The Process of Painting to Explore Design Research Questions

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Sketches by Maria Lorena Lehman: © All rights reserved.
Sketches by Maria Lorena Lehman: © All rights reserved.

“For me, to research the complexity of adaptive architectural interaction and perception, painting is key.” 
— Maria Lorena Lehman 

Prior to painting I usually create a few preliminary sketches that further explore my current research questions. For example, the sketches shown above were done in preparation for my painting entitled, “Space-Time Causality In Motion”, and in this case, they help me explore how architectural design can be orchestrated to emit stimuli as an adaptive narrative.



As environments gain greater ability to flex, respond, and adapt beyond the kinetic movement of elements, architecture will embody entirely new forms of function, aesthetics, and meaning. And it is here where I see a profound leverage point. When strategically created, these new ways of interpreting and designing for motion can inject new adaptive behaviors into architecture – and these behavioral languages can be honed to nurture the actualization of human potential. For me, to research such complexity of adaptive architectural interaction and perception, painting is key.


Thus, I use sketches to explore and experiment with paint – before I lay down the first brushstroke. You see, I think as a painter as I draw with an ink pen, to explore the design research direction I seek to deepen, and with which I seek to create an experimental composition. In doing this, I am able to branch into even deeper research questions so when I do begin to paint, my mind is already flowing adventurously and deeply inside the research exploration underway. The “final” painting then unlocks answers, and even better research questions, that inform my next studioworks. This is a process that is always evolving, but I find it to be a very fulfilling to practice.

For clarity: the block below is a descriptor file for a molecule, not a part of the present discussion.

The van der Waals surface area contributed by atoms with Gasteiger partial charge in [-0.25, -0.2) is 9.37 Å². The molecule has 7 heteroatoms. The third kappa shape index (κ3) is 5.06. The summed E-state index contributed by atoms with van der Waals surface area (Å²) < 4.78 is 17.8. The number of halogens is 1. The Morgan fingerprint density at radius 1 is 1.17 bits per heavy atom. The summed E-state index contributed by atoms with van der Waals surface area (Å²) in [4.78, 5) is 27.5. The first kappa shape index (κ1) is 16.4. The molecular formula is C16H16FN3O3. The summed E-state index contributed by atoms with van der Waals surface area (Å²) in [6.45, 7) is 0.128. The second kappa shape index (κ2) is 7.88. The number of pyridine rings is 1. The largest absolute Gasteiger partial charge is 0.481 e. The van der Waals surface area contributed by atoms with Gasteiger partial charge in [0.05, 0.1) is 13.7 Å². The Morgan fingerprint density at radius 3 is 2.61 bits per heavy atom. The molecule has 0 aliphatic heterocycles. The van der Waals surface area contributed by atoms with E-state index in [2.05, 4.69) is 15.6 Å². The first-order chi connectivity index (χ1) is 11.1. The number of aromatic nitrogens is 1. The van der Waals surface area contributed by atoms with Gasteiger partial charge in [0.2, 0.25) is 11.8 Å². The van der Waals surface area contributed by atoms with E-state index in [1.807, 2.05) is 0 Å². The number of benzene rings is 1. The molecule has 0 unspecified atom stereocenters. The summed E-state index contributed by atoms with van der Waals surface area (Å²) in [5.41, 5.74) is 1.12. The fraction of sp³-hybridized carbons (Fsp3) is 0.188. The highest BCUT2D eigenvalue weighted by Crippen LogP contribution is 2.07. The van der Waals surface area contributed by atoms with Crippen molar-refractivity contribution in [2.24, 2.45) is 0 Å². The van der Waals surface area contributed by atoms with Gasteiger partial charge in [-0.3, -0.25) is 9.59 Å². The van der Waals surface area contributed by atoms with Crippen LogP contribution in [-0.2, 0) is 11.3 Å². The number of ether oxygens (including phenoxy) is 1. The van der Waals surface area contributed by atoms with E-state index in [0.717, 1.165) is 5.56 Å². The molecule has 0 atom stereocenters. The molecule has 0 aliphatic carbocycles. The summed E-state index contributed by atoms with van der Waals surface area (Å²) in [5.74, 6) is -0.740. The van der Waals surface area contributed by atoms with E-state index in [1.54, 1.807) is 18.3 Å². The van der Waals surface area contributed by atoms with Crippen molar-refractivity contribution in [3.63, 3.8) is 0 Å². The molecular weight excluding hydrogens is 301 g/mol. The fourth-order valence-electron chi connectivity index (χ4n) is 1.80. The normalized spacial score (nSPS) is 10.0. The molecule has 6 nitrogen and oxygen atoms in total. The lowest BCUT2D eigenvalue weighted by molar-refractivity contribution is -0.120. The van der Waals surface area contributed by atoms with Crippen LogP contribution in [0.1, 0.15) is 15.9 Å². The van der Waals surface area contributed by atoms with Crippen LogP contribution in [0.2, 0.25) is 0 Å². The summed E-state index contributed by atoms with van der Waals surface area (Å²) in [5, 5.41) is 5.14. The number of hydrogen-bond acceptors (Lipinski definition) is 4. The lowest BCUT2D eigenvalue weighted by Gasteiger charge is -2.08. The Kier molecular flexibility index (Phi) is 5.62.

About the author

Maria Lorena Lehman

Maria Lorena Lehman is a visionary artist, designer, and author focusing on links between environmental design, science, emerging technologies, and human potential. Lehman is founder of MLL Atelier, an art-based architectural design research practice. Maria Lorena Lehman is author of the award-winning book entitled, Adaptive Sensory Environments. She is recipient of the Harvard University Digital Design Prize for the "most creative use of digital media in relation to the design professions". Lehman also creates sculptures and paintings described as "visual poetry of motion that is a new inspiration" by Daniel Smith, the company that creates watercolors for artists worldwide. Maria Lorena Lehman holds the degrees of Master in Design with Distinction from the Harvard University Graduate School of Design, and a Bachelor of Architecture, Cum Laude, from Virginia Tech. She is internationally published and in numerous periodicals, including The Architect's Journal, Esquisses Magazine, Architect Magazine and Forbes.